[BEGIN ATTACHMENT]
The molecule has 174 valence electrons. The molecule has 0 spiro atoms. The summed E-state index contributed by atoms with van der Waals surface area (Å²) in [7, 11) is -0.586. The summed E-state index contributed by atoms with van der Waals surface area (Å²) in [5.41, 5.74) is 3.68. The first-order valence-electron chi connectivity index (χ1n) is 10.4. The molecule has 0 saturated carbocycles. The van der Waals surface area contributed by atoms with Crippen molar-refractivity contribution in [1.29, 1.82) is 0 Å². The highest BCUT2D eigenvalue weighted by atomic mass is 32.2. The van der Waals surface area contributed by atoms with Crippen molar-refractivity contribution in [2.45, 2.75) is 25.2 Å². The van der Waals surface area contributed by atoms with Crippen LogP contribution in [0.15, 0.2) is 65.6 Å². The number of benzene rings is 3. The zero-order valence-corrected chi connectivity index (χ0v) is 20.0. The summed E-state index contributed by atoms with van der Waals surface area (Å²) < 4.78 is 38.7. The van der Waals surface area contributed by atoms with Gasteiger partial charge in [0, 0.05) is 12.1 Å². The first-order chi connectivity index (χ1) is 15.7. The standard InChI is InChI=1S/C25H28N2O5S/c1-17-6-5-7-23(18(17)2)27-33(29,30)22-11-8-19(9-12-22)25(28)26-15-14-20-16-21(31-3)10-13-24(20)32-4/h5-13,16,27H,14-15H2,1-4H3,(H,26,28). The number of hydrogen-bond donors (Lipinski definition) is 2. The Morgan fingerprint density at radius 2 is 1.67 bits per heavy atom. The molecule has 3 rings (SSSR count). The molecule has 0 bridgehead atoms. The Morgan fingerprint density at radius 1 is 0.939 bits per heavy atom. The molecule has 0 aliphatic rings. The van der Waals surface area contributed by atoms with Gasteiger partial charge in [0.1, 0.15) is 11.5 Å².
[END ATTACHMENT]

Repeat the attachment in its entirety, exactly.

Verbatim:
The molecule has 174 valence electrons. The molecule has 0 spiro atoms. The summed E-state index contributed by atoms with van der Waals surface area (Å²) in [7, 11) is -0.586. The summed E-state index contributed by atoms with van der Waals surface area (Å²) in [5.41, 5.74) is 3.68. The first-order valence-electron chi connectivity index (χ1n) is 10.4. The molecule has 0 saturated carbocycles. The van der Waals surface area contributed by atoms with Crippen molar-refractivity contribution in [1.29, 1.82) is 0 Å². The highest BCUT2D eigenvalue weighted by atomic mass is 32.2. The van der Waals surface area contributed by atoms with Crippen molar-refractivity contribution in [2.45, 2.75) is 25.2 Å². The van der Waals surface area contributed by atoms with Crippen LogP contribution in [0.15, 0.2) is 65.6 Å². The number of benzene rings is 3. The zero-order valence-corrected chi connectivity index (χ0v) is 20.0. The summed E-state index contributed by atoms with van der Waals surface area (Å²) < 4.78 is 38.7. The van der Waals surface area contributed by atoms with Gasteiger partial charge in [0, 0.05) is 12.1 Å². The first-order chi connectivity index (χ1) is 15.7. The standard InChI is InChI=1S/C25H28N2O5S/c1-17-6-5-7-23(18(17)2)27-33(29,30)22-11-8-19(9-12-22)25(28)26-15-14-20-16-21(31-3)10-13-24(20)32-4/h5-13,16,27H,14-15H2,1-4H3,(H,26,28). The number of hydrogen-bond donors (Lipinski definition) is 2. The Morgan fingerprint density at radius 2 is 1.67 bits per heavy atom. The molecule has 3 rings (SSSR count). The molecule has 0 bridgehead atoms. The Morgan fingerprint density at radius 1 is 0.939 bits per heavy atom. The molecule has 0 aliphatic rings. The van der Waals surface area contributed by atoms with Gasteiger partial charge in [0.1, 0.15) is 11.5 Å².